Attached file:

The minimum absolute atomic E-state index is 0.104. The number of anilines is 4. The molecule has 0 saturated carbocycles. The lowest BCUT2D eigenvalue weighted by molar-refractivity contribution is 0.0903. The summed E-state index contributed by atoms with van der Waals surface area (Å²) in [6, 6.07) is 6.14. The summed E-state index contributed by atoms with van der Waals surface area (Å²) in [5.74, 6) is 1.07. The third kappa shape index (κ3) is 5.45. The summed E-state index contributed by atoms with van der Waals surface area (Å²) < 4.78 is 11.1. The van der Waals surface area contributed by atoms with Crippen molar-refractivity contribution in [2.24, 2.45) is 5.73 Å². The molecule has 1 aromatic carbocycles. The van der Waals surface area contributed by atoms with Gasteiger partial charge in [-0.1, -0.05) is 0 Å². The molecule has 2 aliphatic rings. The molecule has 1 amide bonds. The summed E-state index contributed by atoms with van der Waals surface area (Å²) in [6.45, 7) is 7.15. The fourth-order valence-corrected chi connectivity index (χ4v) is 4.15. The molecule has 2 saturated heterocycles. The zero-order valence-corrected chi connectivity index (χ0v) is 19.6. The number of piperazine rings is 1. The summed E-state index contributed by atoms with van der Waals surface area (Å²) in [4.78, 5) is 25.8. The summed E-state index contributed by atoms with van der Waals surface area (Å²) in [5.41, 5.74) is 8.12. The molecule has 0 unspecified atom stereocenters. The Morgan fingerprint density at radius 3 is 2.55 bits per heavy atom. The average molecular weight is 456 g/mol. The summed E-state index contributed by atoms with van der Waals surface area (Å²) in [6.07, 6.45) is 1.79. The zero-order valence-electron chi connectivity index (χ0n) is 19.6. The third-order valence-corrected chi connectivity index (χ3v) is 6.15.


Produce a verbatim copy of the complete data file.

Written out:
The minimum absolute atomic E-state index is 0.104. The number of anilines is 4. The molecule has 0 saturated carbocycles. The lowest BCUT2D eigenvalue weighted by molar-refractivity contribution is 0.0903. The summed E-state index contributed by atoms with van der Waals surface area (Å²) in [6, 6.07) is 6.14. The summed E-state index contributed by atoms with van der Waals surface area (Å²) in [5.74, 6) is 1.07. The third kappa shape index (κ3) is 5.45. The summed E-state index contributed by atoms with van der Waals surface area (Å²) < 4.78 is 11.1. The van der Waals surface area contributed by atoms with Crippen molar-refractivity contribution in [2.24, 2.45) is 5.73 Å². The molecule has 1 aromatic carbocycles. The van der Waals surface area contributed by atoms with Gasteiger partial charge in [-0.1, -0.05) is 0 Å². The molecule has 2 aliphatic rings. The molecule has 1 amide bonds. The summed E-state index contributed by atoms with van der Waals surface area (Å²) in [6.45, 7) is 7.15. The fourth-order valence-corrected chi connectivity index (χ4v) is 4.15. The molecule has 2 saturated heterocycles. The zero-order valence-corrected chi connectivity index (χ0v) is 19.6. The number of piperazine rings is 1. The summed E-state index contributed by atoms with van der Waals surface area (Å²) in [4.78, 5) is 25.8. The summed E-state index contributed by atoms with van der Waals surface area (Å²) in [5.41, 5.74) is 8.12. The molecule has 0 unspecified atom stereocenters. The Morgan fingerprint density at radius 3 is 2.55 bits per heavy atom. The average molecular weight is 456 g/mol. The summed E-state index contributed by atoms with van der Waals surface area (Å²) in [6.07, 6.45) is 1.79. The zero-order valence-electron chi connectivity index (χ0n) is 19.6. The third-order valence-corrected chi connectivity index (χ3v) is 6.15.